The COmbined DNA Index System is composed of local, state, and national levels (Figure 18.1). All three levels contain the convicted offender and casework indexes and the population data file. The software is configurable to support any RFLP or PCR DNA markers although after 2000 only STR data is being added. At the local level or Local DNA Index System (LDIS), investigators can input their DNA profiles and search for matches with local cases. All forensic DNA records originate at the local level and are 'uploaded' or transmitted to the state and national levels.
Each participating state has a single laboratory that functions as the State DNA Index System (SDIS) to manage information at the state level. SDIS enables exchange and comparison of DNA profiles within a state and is usually operated by the agency responsible for maintaining a state's convicted offender DNA database program.
The National DNA Index System (NDIS) manages nationwide information in a single repository maintained by the FBI Laboratory. Participating states submit their DNA profiles in order to have searches performed on a national level. The role of NDIS is to search casework and offender indices, manage candidate matches, and return results of matches to the local LDIS level.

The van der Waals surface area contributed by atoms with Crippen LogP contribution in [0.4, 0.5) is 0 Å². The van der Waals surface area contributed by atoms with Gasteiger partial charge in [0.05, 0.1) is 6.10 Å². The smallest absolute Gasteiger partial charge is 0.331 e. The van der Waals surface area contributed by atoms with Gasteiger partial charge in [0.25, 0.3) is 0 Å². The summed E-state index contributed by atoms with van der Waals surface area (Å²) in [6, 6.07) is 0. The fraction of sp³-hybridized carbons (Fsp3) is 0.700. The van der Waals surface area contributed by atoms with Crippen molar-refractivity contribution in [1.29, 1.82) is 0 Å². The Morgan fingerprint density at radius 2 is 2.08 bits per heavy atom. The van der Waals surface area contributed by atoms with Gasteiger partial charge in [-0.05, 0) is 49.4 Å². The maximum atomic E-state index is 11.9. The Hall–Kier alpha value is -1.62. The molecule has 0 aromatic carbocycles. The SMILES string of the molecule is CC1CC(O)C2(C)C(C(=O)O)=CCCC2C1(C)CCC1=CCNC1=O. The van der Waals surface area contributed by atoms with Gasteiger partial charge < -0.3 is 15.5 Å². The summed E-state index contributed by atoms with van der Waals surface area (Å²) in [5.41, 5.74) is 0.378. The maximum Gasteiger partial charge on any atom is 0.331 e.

Schematic of the three tiers in the Combined DNA Index System (CODIS). DNA profile information begins at the local level, or Local DNA Index System (LDIS), and then can be uploaded to the state level, or State DNA Index System (SDIS), and finally to the national level, or National DNA Index System (NDIS). Each local or state laboratory maintains its portion of CODIS while the FBI Laboratory maintains the national portion (NDIS).
When NDIS was first activated in October 1998, there were 119 000 offender profiles and 5000 forensic casework profiles from nine states. By December 1999, a little over a year later, 21 states and the FBI had inputted 211673 offender profiles and 11112 forensic profiles. While many of the original DNA profiles were from RFLP markers, forensic DNA laboratories in the United States have now converted completely to the 13 core STR loci. Presumably all samples for the foreseeable future will be typed with these STRs (Gill et al. 2004). In April 2004, the total number of offender STR profiles stood at more than 1.6 million with around 80 000 forensic profiles present in NDIS.
In order for a state to have its DNA profiles included in the national DNA index system, a memorandum of understanding must be signed whereby the state DNA laboratories agree to adhere to the FBI issued quality assurance standards that are listed in Appendix IV. A complete DNA profile of four RFLP markers or the 13 core STR loci is required for submission of convicted offender information to the National DNA Index System. There must also be a minimum number of loci included in the casework DNA profile: at least three CODIS RFLP loci or 10 of the 13 CODIS STR loci before uploading the information to NDIS. The lower number of loci needed for casework DNA profiles comes from recognition that degraded DNA samples obtained from forensic cases may not yield results at every marker even though analysis is attempted with those DNA markers (see Chapter 7).
Was this article helpful?
Discover Simple Techniques to Help Control Your Stutter. Stuttering is annoying and embarrassing. If you or a member of your family stutters, you already know the impact it can have on your everyday life. Stuttering interferes with communication, and can make social situations very difficult. It can even be harmful to your school or business life.